Myron Rolle has a new opponent.
You might remember the former safety from his days breaking up passes at Florida State or delivering hits in the NFL. But these days, he’s defending something else. Rolle, a third-year neurosurgery resident at Massachusetts General Hospital, is now one of the doctors treating victims of coronavirus.
"When there’s something we weren’t prepared for on the football field, you have to be able to use your mind, be creative, communicate, get lined up and get ready to do the play, get ready to execute,” Rolle said. "This is analogous to that; it’s exactly what we’re doing here and everyone has sort of taken that mind-set, which has been helpful.”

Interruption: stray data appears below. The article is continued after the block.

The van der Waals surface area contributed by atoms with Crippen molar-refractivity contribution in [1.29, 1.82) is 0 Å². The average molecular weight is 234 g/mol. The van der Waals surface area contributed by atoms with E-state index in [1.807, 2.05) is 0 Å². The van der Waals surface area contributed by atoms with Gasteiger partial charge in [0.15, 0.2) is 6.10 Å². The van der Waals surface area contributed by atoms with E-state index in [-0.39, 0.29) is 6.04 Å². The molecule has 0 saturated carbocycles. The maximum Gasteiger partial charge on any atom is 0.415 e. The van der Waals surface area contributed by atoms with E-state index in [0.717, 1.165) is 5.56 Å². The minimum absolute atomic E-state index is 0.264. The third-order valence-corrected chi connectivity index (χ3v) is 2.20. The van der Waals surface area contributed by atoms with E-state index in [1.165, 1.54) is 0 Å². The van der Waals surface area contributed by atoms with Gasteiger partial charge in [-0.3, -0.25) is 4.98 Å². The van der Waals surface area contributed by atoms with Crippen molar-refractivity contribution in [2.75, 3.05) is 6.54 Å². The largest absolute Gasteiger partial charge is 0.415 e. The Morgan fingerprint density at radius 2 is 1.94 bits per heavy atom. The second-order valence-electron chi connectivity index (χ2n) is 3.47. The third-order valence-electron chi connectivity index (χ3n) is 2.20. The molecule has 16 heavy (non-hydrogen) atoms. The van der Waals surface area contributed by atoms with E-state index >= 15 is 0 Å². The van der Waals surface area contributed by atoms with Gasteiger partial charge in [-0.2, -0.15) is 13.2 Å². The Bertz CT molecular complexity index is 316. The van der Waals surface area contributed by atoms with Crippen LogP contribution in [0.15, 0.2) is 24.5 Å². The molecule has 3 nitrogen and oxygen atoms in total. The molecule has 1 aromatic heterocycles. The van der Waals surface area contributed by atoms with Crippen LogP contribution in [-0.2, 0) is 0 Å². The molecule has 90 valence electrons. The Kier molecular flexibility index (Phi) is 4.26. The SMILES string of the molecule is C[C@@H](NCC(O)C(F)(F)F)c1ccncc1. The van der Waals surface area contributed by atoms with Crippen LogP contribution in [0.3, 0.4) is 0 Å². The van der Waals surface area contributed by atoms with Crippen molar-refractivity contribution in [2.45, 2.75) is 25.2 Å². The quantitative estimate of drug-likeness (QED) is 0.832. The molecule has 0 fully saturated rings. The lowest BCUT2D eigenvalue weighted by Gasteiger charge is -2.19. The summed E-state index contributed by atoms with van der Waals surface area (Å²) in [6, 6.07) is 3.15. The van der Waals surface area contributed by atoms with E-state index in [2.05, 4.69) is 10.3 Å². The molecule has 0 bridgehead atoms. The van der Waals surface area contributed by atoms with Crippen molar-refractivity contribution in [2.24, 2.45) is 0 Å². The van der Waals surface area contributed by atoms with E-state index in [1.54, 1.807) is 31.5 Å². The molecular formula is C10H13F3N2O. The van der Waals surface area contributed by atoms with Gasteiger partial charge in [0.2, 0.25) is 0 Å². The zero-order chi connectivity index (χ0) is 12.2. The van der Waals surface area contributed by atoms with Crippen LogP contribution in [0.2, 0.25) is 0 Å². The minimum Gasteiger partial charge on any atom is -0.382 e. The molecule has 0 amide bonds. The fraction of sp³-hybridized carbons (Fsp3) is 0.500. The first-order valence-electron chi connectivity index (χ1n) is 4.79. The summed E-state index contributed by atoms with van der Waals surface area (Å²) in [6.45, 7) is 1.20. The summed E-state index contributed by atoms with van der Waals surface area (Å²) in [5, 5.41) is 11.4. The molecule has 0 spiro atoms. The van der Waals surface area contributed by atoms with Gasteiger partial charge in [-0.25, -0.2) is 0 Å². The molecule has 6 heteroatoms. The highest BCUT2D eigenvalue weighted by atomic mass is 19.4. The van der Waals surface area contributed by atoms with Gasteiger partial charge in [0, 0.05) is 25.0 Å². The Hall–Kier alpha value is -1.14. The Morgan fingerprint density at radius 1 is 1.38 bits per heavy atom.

The audible, to extend the metaphor, came three weeks ago when Mass. General’s neurosurgery floor was transformed into a COVID-19 ward. Rolle’s duties shifted from his normal neurosurgery cases to fighting the virus.
Soon Rolle will start working in the hospital’s “surge clinic,” a kind of hospital-within-a-hospital where some residents have been asked to join other doctors and infectious disease specialists treating people coming in off the street.
“That’s when I think you’ll see our days being consumed by this,” Rolle said. “It makes sense. We are trained to be medical doctors first and if you have to put neurosurgery aside to deal with the most vulnerable and susceptible patients, then that’s what we’ll do.”